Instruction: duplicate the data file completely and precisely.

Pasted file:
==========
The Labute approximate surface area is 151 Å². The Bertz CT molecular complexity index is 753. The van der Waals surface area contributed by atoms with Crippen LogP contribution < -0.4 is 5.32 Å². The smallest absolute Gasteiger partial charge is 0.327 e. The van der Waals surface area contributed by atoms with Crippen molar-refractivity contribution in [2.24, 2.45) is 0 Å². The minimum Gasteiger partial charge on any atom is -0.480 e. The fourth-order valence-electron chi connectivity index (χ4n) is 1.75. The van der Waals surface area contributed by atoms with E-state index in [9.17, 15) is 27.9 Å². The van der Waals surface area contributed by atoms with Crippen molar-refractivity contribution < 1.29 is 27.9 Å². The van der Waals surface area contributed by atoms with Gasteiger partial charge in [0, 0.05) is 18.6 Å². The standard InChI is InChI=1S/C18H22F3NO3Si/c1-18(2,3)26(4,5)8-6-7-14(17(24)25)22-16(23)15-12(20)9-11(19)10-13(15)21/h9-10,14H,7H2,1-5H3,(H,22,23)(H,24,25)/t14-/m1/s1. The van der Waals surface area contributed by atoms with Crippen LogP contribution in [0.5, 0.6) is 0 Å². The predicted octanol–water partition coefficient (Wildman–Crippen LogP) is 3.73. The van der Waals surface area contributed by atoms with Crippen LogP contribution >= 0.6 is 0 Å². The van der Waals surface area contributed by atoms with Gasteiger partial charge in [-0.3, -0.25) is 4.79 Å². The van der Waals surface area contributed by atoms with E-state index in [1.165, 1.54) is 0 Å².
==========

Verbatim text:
The Labute approximate surface area is 151 Å². The Bertz CT molecular complexity index is 753. The van der Waals surface area contributed by atoms with Crippen LogP contribution < -0.4 is 5.32 Å². The smallest absolute Gasteiger partial charge is 0.327 e. The van der Waals surface area contributed by atoms with Crippen molar-refractivity contribution in [2.24, 2.45) is 0 Å². The minimum Gasteiger partial charge on any atom is -0.480 e. The fourth-order valence-electron chi connectivity index (χ4n) is 1.75. The van der Waals surface area contributed by atoms with E-state index in [9.17, 15) is 27.9 Å². The van der Waals surface area contributed by atoms with Crippen molar-refractivity contribution < 1.29 is 27.9 Å². The van der Waals surface area contributed by atoms with Gasteiger partial charge in [0, 0.05) is 18.6 Å². The standard InChI is InChI=1S/C18H22F3NO3Si/c1-18(2,3)26(4,5)8-6-7-14(17(24)25)22-16(23)15-12(20)9-11(19)10-13(15)21/h9-10,14H,7H2,1-5H3,(H,22,23)(H,24,25)/t14-/m1/s1. The van der Waals surface area contributed by atoms with Crippen LogP contribution in [0.5, 0.6) is 0 Å². The predicted octanol–water partition coefficient (Wildman–Crippen LogP) is 3.73. The van der Waals surface area contributed by atoms with Crippen LogP contribution >= 0.6 is 0 Å². The van der Waals surface area contributed by atoms with Gasteiger partial charge in [-0.3, -0.25) is 4.79 Å². The van der Waals surface area contributed by atoms with E-state index in [1.165, 1.54) is 0 Å².